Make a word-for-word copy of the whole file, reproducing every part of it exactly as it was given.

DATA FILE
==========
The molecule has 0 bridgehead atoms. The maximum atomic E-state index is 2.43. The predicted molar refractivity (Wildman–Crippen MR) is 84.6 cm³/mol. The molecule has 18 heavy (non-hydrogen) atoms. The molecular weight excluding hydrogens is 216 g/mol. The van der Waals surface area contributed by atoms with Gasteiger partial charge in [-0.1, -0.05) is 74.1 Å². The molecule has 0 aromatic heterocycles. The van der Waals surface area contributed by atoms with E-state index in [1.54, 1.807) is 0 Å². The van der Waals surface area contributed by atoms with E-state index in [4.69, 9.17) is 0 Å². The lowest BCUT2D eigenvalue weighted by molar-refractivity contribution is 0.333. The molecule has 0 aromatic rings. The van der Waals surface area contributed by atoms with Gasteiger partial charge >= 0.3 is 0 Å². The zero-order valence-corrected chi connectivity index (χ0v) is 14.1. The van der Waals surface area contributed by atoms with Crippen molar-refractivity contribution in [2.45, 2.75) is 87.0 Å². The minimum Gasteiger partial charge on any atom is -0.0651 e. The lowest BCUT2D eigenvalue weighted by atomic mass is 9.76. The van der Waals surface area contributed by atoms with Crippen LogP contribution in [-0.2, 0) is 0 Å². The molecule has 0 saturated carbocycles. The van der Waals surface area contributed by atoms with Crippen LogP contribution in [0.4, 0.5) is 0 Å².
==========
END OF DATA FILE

The molecule has 0 bridgehead atoms. The maximum atomic E-state index is 2.43. The predicted molar refractivity (Wildman–Crippen MR) is 84.6 cm³/mol. The molecule has 18 heavy (non-hydrogen) atoms. The molecular weight excluding hydrogens is 216 g/mol. The van der Waals surface area contributed by atoms with Gasteiger partial charge in [-0.1, -0.05) is 74.1 Å². The molecule has 0 aromatic heterocycles. The van der Waals surface area contributed by atoms with E-state index in [1.54, 1.807) is 0 Å². The van der Waals surface area contributed by atoms with E-state index in [4.69, 9.17) is 0 Å². The lowest BCUT2D eigenvalue weighted by molar-refractivity contribution is 0.333. The molecule has 0 aromatic rings. The van der Waals surface area contributed by atoms with Gasteiger partial charge >= 0.3 is 0 Å². The zero-order valence-corrected chi connectivity index (χ0v) is 14.1. The van der Waals surface area contributed by atoms with Crippen molar-refractivity contribution in [2.45, 2.75) is 87.0 Å². The minimum Gasteiger partial charge on any atom is -0.0651 e. The lowest BCUT2D eigenvalue weighted by atomic mass is 9.76. The van der Waals surface area contributed by atoms with Crippen LogP contribution in [-0.2, 0) is 0 Å². The molecule has 0 saturated carbocycles. The van der Waals surface area contributed by atoms with Crippen LogP contribution in [0.4, 0.5) is 0 Å².